The fa’afafine experience in Samoa is heavily associated with drag pageantry. For the modern age fa’afafine, many have been involved in organizing or competing in a pageant. Since 1990, Mavis has been a fixture in fa’afafine pageants in Samoa and American Samoa and there’s no stopping her. After a decade of competition, she finally won Miss S.O.F.I.A.S. (Society of Fa’afafine in American Samoa) in 2002.
“I’ve competed in every pageant there was back then.” she said. “Now there’s just one but in those days, churches and even rugby teams had pageants. Some of the organizers tried to stop me, after doing it for so long they got tired of me. I really didn’t care about winning. It was adulation and thrill. I reveled in it all. If they allowed me to compete even after winning, I’d do it all over again. I’ll never get tired of it.”
As a seasoned queen do you feel fa’afafine pageants are better today than they were in the past? “It’s very different.” She spoke. “Then, we had over 10, sometimes 20 contestants competing. Now we barely make it to five. It’s very high standards and intimidating now. Back then everyone competed because we wanted to be celebrities. Now it’s politicized and serious. So much is expected. It’s expensive for most girls to live up to it. I miss the good old days.”
In American Samoa, Mavis’ role in the fa’afafine community has retired from pageant queen to an honorary advisor. “I’m one of few older fa’afafine who is still active in organizational work. I wish more of our elders would join but I understand they have lives of their own too. So many young fa’afafine are visible today. They need our guidance and support.”
Mavis has had her share of romantic relationships which she has always been open and public about. “I’m currently seeing someone” she shared. “We met on Facebook and he’s much younger. Every time I go to visit him his family treats me like a queen.
Mavis was employed with the tuna canning industry for over 20 years as a safety and security supervisor. The tuna factory workers are the pillars and lucrative force of American Samoa’s economy. But the soaring cost of living forced one of the two tuna factories to take their business out of the island in 2010. When that factory closed and transitioned into a new one, Mavis continued to work there until they closed as well.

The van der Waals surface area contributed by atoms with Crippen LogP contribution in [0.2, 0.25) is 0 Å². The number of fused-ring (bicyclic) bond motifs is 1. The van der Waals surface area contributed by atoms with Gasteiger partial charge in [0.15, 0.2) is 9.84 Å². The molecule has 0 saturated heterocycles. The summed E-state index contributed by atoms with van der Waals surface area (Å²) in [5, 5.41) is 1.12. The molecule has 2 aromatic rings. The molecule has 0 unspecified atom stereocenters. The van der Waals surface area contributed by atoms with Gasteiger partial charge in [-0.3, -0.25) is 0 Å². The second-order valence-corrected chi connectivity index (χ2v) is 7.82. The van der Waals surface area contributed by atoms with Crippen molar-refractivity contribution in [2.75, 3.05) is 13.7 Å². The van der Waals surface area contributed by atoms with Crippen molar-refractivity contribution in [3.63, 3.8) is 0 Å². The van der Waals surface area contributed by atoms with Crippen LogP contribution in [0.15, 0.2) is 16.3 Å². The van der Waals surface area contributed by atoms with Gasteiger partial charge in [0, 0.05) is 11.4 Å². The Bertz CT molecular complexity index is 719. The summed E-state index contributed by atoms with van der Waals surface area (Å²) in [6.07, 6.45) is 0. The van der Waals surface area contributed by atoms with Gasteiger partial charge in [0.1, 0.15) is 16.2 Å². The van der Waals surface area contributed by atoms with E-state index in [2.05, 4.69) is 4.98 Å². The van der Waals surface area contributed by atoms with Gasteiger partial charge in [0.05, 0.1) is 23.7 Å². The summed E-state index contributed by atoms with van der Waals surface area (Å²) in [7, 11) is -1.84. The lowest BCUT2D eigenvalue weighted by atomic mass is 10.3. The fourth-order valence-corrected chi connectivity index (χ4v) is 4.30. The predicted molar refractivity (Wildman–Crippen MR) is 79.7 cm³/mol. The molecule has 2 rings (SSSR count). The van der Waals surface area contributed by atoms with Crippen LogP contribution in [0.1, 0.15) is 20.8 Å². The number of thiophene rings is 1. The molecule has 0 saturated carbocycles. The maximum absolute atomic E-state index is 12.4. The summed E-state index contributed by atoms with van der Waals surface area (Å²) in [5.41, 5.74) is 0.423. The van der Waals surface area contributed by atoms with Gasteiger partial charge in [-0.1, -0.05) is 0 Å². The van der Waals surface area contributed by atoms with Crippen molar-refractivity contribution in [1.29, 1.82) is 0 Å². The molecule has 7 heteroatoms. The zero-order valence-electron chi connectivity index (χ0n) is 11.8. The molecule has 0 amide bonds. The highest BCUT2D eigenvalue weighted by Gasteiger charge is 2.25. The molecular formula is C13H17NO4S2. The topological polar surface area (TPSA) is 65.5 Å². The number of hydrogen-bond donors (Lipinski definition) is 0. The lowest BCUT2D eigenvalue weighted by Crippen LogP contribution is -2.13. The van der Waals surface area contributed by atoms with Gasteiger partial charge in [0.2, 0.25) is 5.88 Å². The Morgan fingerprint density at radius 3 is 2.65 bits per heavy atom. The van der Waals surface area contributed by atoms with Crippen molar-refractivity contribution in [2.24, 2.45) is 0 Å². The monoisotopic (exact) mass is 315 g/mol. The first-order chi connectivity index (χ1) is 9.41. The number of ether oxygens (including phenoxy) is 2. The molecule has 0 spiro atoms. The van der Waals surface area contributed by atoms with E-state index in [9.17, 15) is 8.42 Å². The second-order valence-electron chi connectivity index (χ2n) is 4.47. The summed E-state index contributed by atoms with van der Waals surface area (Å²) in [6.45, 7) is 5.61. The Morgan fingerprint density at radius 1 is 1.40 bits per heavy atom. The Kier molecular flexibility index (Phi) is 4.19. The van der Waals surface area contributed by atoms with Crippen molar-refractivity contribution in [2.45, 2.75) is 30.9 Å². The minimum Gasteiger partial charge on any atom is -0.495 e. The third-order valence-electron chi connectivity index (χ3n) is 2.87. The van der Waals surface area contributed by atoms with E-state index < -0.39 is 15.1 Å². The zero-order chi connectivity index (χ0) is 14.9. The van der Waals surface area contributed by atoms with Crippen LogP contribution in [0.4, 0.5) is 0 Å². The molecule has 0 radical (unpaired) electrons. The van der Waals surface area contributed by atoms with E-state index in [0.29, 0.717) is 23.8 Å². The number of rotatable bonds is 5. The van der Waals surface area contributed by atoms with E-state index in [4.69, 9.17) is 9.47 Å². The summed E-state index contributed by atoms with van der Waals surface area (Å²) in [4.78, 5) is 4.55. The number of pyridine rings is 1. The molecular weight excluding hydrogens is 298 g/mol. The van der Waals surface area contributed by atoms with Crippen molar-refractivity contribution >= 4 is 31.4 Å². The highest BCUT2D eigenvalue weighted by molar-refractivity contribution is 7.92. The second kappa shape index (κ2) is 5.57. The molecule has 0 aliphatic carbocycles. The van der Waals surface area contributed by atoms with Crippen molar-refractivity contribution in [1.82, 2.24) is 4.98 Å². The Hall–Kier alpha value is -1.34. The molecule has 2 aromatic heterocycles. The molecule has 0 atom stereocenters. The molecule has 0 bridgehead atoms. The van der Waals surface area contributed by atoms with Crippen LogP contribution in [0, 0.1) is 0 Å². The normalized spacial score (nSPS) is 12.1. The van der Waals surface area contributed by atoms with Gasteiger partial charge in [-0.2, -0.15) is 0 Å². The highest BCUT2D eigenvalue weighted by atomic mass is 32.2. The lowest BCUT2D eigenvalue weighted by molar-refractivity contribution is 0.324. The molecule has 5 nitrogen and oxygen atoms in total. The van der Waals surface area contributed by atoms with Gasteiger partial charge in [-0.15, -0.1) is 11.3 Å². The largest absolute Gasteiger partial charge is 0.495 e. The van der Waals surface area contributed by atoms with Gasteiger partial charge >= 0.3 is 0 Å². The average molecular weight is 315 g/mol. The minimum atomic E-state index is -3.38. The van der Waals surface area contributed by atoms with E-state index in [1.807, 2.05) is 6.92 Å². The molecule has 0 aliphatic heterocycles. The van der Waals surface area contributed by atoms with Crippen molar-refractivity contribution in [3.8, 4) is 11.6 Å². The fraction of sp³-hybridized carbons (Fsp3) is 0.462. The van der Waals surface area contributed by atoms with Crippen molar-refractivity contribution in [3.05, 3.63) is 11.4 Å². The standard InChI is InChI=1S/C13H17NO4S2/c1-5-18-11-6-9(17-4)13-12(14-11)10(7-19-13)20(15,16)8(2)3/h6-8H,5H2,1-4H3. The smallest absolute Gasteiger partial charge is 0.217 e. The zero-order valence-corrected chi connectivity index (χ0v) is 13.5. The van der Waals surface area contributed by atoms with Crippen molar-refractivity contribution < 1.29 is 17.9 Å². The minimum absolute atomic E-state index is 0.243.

One day she was surfing online to purchase a new phone and came across an advertisement for a safety and security job with ASTCA, a government-owned telephone company. She applied and was hired on the spot. “I’m grateful in my working career even if it’s a menial job, I never really struggled. I have been very blessed with opportunities. I know it has a lot to do with my personality. I’ve always been very friendly and gracious to people and that has always found its way back to me in blessings.”
As her birthplace, Apiaʻs economy continues to thrive in tourism and commodification as compared to Pago, though Mavis still prefers to live in American Samoa. “I’ve tried living in Hawaiʻi and New Zealand too, but it wasn’t for me. I built a life here and have everything here. Every time my mom visits, she is amazed that everywhere we go people young and old will say “Hi”, wave or honk their horns. If you treat people with kindness and respect it will be returned to you. My mom still lives in Apia and that is the reason I go back and forth. If I retire, I plan to stay here. Most of my life has been in Tutuila. This is my home now.”
Mavis, however, has no plans to retire soon. Her dream is to continue her pageant career which she is doing by planning a comeback for the Miss Samoa Fa’afafine Pageant in Apia, Samoa. It will make Mavis the longest running fa’afafine pageant competitor in history. “I wish to keep competing until I no longer can wear my glass heels. I’ll proudly say I’m 53 years old. I have no shame in my age. I embrace it all and not a lot of folks can say that. That makes me… Mavis.”